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Lamplighter Extra Spring 2018: Planting Seeds

Lamplighter sat down with three recently retired faculty members to reflect on their teaching careers at Dock, and their role as "seed planters"—instilling in students a love of learning, a love for the world around them, a love for others.

 

If you have not yet read the Lamplighter article, you can click the image (left) to go to the Spring 2018 issue. But there were two questions we asked of our three teachers that we did not have room to publish in the Spring issue:

  1. How did you come to teach at Dock?
  2. What changes have had the most significant impact on you, on students, and on the campus community during your years at Dock? What change do you hope for this community to embrace moving forward?

There are some wonderful stories in their responses:

 

How did you come to teach at Dock?

Dr. Bishop

I actually applied to Dock as a safety net.  Because Linda still had two more years of schooling at Eastern Mennonite, I was hoping to get a teaching job in the Harrisonburg area, and I did apply to the Rockingham County School District because I had done my student teaching at Turner Ashby H.S., which is in that district.  They did call me for an interview, but by that time I had signed a contract to teach at Dock.

I hesitated to apply for a teaching position at Dock because rumor had it that there were going to be two openings in the English department for the 1978-70 school year and that four people had already applied, one of them having a master's degree.  I didn't think I even had a distant shot at filling one of those openings.  Once I did get hired at Dock, my good friend David Greiser (C '73) said to me:  "Congratulations for starting at the top!"  That was how it felt to me, as well.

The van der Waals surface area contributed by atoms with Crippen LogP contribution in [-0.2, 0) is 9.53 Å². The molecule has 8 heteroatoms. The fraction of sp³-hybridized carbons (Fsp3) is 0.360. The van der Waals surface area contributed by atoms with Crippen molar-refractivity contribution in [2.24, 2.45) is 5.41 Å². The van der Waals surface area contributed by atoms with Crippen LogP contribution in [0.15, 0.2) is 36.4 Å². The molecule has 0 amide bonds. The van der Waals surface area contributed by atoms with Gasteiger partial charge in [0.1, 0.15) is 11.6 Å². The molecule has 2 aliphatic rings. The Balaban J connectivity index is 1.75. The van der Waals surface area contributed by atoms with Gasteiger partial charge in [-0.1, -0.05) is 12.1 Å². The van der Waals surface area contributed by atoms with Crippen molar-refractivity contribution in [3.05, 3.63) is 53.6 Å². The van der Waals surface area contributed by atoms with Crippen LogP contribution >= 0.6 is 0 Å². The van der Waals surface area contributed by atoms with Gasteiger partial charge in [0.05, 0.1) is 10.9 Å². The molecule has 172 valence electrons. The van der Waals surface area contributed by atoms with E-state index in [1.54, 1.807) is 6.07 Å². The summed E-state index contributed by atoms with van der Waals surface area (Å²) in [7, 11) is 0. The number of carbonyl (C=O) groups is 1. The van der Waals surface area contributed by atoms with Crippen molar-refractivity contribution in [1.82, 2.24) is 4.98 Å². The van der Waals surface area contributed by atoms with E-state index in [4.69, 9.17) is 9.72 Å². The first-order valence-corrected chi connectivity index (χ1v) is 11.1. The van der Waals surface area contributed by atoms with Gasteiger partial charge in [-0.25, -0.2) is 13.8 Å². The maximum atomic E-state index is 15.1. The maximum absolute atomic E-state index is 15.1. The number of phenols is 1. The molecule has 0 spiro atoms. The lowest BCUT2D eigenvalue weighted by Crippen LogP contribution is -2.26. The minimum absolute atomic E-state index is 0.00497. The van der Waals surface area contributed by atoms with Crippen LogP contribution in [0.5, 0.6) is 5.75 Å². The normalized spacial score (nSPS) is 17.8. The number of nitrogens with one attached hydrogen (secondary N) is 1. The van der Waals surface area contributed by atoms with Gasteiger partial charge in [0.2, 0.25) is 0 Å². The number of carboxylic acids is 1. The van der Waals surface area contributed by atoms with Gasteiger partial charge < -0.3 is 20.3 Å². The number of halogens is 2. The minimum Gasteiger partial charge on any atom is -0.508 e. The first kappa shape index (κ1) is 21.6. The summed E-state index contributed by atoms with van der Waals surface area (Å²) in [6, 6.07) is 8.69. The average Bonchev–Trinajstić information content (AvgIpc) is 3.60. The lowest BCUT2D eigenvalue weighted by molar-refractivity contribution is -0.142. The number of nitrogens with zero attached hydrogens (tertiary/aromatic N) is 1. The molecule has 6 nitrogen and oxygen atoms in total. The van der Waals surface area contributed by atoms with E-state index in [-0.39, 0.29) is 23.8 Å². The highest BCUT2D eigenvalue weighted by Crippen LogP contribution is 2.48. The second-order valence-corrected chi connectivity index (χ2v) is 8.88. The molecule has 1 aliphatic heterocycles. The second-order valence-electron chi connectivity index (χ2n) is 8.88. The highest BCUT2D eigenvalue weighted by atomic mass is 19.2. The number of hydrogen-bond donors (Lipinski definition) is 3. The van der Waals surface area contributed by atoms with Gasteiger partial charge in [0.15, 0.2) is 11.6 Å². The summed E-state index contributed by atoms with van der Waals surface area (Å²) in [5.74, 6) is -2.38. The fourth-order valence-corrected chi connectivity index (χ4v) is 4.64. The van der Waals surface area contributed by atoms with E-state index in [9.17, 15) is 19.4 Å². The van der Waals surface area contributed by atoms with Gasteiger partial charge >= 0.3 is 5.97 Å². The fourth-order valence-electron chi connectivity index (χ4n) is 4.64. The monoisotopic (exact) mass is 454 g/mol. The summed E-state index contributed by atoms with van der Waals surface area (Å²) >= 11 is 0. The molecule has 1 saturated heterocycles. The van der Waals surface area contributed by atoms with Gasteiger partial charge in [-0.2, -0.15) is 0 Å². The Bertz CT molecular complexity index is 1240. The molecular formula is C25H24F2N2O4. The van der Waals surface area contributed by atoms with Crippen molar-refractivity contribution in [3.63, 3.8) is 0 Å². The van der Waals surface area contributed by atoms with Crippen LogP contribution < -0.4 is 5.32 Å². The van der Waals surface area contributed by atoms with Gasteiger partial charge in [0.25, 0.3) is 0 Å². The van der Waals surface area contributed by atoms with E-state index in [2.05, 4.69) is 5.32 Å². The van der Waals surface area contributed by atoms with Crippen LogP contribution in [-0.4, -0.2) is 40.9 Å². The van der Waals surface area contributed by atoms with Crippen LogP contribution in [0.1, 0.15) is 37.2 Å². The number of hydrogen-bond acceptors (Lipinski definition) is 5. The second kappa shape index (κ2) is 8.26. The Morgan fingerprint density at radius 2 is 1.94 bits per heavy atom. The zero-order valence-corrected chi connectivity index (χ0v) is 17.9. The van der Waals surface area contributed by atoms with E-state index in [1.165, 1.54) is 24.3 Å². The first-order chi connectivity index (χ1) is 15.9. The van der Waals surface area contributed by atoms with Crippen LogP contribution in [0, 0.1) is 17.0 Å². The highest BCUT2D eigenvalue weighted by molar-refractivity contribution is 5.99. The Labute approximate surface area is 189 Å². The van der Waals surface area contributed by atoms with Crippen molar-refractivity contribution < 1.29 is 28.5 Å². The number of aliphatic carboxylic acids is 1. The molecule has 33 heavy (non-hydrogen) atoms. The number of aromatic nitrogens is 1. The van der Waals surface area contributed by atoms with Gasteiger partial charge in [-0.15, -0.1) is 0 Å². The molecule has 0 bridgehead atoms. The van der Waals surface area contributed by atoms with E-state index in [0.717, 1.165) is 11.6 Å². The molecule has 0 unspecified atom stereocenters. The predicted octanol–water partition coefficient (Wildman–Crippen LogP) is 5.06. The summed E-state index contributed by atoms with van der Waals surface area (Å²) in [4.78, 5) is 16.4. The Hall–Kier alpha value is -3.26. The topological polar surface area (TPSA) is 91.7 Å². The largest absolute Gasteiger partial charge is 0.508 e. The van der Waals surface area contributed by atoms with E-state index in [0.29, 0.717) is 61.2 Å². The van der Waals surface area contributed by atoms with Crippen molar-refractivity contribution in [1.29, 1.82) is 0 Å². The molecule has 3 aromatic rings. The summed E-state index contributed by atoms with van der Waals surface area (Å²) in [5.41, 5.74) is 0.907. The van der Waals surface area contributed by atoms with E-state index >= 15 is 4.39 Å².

I also felt that I had some unfinished business with Dock because I only had the benefit of attending my senior year, (73-74).  That was such a rich, affirming, transformative and all-around invigorating year for me, and it ended much too soon.  I think wanting to come back to Dock was my attempt to recapture and even relive some of what I loved so much as a student.  Sometimes, when I was home on break from college, I would drive through the campus, late at night, and reminisce.

This photo of Dr. Bishop, published in the Spring 2018 issue of Lamplighter, was taken by Jon Styer—at that time a photographer for Eastern Mennonite University. Jon's father Alan was a classmate of Dr. Bishop's at Dock.

 

Señor Eldon Miller

I graduated from Bethany Christian High School Goshen, IN, with little thought of going to college, and certainly, no thought of teaching. I worked as a mechanic for a year, but always had this desire to see other places and work at issues beyond my own life; to get to know life and cultures “out there.” And so, being a conscientious objector to war, I volunteered with Mennonite Central Committee in the PAX program in Bolivia for several years. A book could be written about the impact of that experience on my life and value system. Suffice it to say, it completely changed my worldview and my priorities.

After I returned home, I soon realized that integrating back into life in the US collided greatly with my Bolivian experiences and what I had seen, and experienced, and learned. And so, I became a student at Eastern Mennonite College (now University). I was five years older than my classmates, but most of them never knew that fact; which perhaps reflects somewhat poorly on my level of maturity!

I loved college, and embraced expanding my knowledge on many issues and subjects. I participated in a number of extracurricular activities, mainly singing groups and Spanish Club activities. I worked part time in the Audio-Visual Department. I dabbled in several majors before I realized that I loved Spanish, which I had learned in Bolivia. I soon found that studying Spanish as an academic major was much more challenging than just conversational Spanish. Reading essays and novels, participating in academic discussions, writing and defending thesis papers, all contributed to deepening my love for the language.